Bird Rock holds neighborhood-safety forum: Private security, police staffing addressed


Following a preliminary meeting in June, residents gathered at the monthly Bird Rock Community Council (BRCC) meeting Sept. 6 at the elementary school, for a forum on safety and to discuss the possibility of hiring private security to patrol neighborhoods.

Spearheaded by BRCC trustee Ron Fineman, a group of residents met June 30 to hear a presentation from Doug Frost, founder of the private security firm National Public Safety. The topic was also addressed at the July BRCC meeting, and with questions remaining, Frost agreed to attend the September meeting to answer them. (BRCC did not meet in August.)

“We wanted to find a company to patrol the streets and address the types of crimes San Diego Police Department cannot get to because they are short-staffed and dealing with more violent crimes,” said Fineman, adding that the website was established to provide the community with more information.

Explaining the relationship between his security firm and the police force, Frost said, “In my eyes, we’re the little brother. We go in, find out what the situation is in low-priority crimes — noise complaints, suspicious activity, suspicious vehicles, etc. — and then call SDPD and let them know whether the situation is valid. Instead of tying them up with low-priority calls, we deal with those. We do the leg work and prep work for them.” Frost added that when giving a report to SDPD dispatch, his patrolmen file a complete report with all the necessary information a civilian might not think to note or include.

Frost fielded questions from attendees, chiefly on cost and how to justify providing security to residents who don’t “subscribe” to the service, but still reap the benefits. Both these questions were raised at previous meetings.

Fineman explained, “We need residents to support the program. Thirty to 40 residents and/or merchants, each paying about $100 a month, would be enough to get the patrol started, and at least establish a presence. With additional subscribers, the number of hours or patrolmen would increase. If we had 100 residents or merchants sign up, we could have more hours.”

Frost added he would ultimately like to get two vehicles, with one officer in each car, on patrol 24 hours a day, seven days a week, with additional coverage for Halloween and Fourth of July holidays.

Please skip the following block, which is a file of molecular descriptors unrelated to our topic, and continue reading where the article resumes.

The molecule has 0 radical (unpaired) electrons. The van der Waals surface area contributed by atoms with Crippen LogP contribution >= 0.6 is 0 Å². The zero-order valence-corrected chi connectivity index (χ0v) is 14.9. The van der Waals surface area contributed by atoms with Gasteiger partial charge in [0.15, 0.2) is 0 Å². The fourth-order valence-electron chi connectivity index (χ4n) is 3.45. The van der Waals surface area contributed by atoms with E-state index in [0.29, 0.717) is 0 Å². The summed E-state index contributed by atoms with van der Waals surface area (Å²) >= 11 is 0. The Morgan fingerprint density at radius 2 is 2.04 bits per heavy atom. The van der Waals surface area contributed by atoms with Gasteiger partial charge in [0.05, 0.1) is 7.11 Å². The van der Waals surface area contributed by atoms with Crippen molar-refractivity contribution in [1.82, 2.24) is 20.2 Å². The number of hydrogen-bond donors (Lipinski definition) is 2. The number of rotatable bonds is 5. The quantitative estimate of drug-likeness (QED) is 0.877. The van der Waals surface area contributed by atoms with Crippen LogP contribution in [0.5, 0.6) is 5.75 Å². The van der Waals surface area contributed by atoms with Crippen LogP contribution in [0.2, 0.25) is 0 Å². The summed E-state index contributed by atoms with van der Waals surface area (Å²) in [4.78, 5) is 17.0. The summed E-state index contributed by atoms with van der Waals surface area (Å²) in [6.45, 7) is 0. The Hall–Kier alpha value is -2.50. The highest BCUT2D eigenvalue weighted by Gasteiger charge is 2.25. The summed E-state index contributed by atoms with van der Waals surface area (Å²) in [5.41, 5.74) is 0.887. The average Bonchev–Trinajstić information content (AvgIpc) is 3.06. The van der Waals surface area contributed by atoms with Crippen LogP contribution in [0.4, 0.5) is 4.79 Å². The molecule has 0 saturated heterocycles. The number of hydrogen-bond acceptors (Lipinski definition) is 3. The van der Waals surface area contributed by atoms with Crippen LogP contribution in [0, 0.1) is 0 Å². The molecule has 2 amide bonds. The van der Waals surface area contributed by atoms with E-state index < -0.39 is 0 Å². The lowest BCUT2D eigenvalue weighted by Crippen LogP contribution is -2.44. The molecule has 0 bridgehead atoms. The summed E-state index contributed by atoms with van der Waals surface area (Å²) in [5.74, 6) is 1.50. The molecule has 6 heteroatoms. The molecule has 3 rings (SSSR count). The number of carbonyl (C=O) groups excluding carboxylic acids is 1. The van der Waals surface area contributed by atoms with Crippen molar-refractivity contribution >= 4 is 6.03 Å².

As for distribution of benefits, Frost said there were jurisdictional lines to consider. “If one person pays, but their neighbor doesn’t, yes they will both see the benefit of reduction in crime by having us here ... but if one subscribes, we can follow up when their home alarm goes off or we can check on their house while they are on vacation. We can’t do that for a non-subscriber.”

For many, contracting private security is seen as a short-term solution until issues with short-staffing in the police department can be addressed. Down about 200 officers, SDPD has not been able to proactively patrol, or respond to low-priority calls as quickly as some would like.

“We have property crime, which is a shame and it’s awful, but we don’t have violent crime. From a realistic standpoint, there are only so many SDPD officers and most of our crime is low priority,” said the BRCC Neighborhood Watch chair.

To speak to the current state of the department, Police Community Relations Officer Larry Hesselgesser attended and discussed some of the broader issues that impact the police department and why there is a shortage of officers. His points spanned the city, state and national scale.

Optimistic that changes could come, the Neighborhood Watch Chair advocated for continued reporting of area crimes, so when there are more police officers, the need for their presence in Bird Rock would be apparent. “You can make reports online, and when funding does become available, the way officers will be allocated will be based on those reports. Even if it’s something small that gets stolen, file a report because it’s still a crime that occurred. If we don’t report it, our stats look like we don’t have crime and we don’t need officers,” she said.

San Diego District 1 City Council candidate Barbara Bry was also at the meeting, and spoke about the evening’s topic, her campaign, and La Jolla issues she would tackle if elected.

Public safety, Bry said, is “the No. 1 responsibility of local government” and she described her plan to recruit and keep officers and dispatchers: “In the short term, we need to get the vacancies filled. In the long term, I would hire MBA students to investigate the best police practices around the country and compare them to what are we’re doing now. Then, I would put together a forum to come up with a plan that suits San Diego.

“Further, we want to make sure children all over San Diego view law enforcement as a good career. I would develop a badge system of public safety through boys and girls clubs that children could start earning from a young age. If elected, I am going to fight to make sure this district gets the resources it deserves.”

In other BRCC news:

Congressmember Scott Peters will attend the next BRCC meeting, 6 p.m. Tuesday, Oct. 4 at the La Jolla Masonic Lodge, 5655 La Jolla Blvd. to answer constituents’ questions.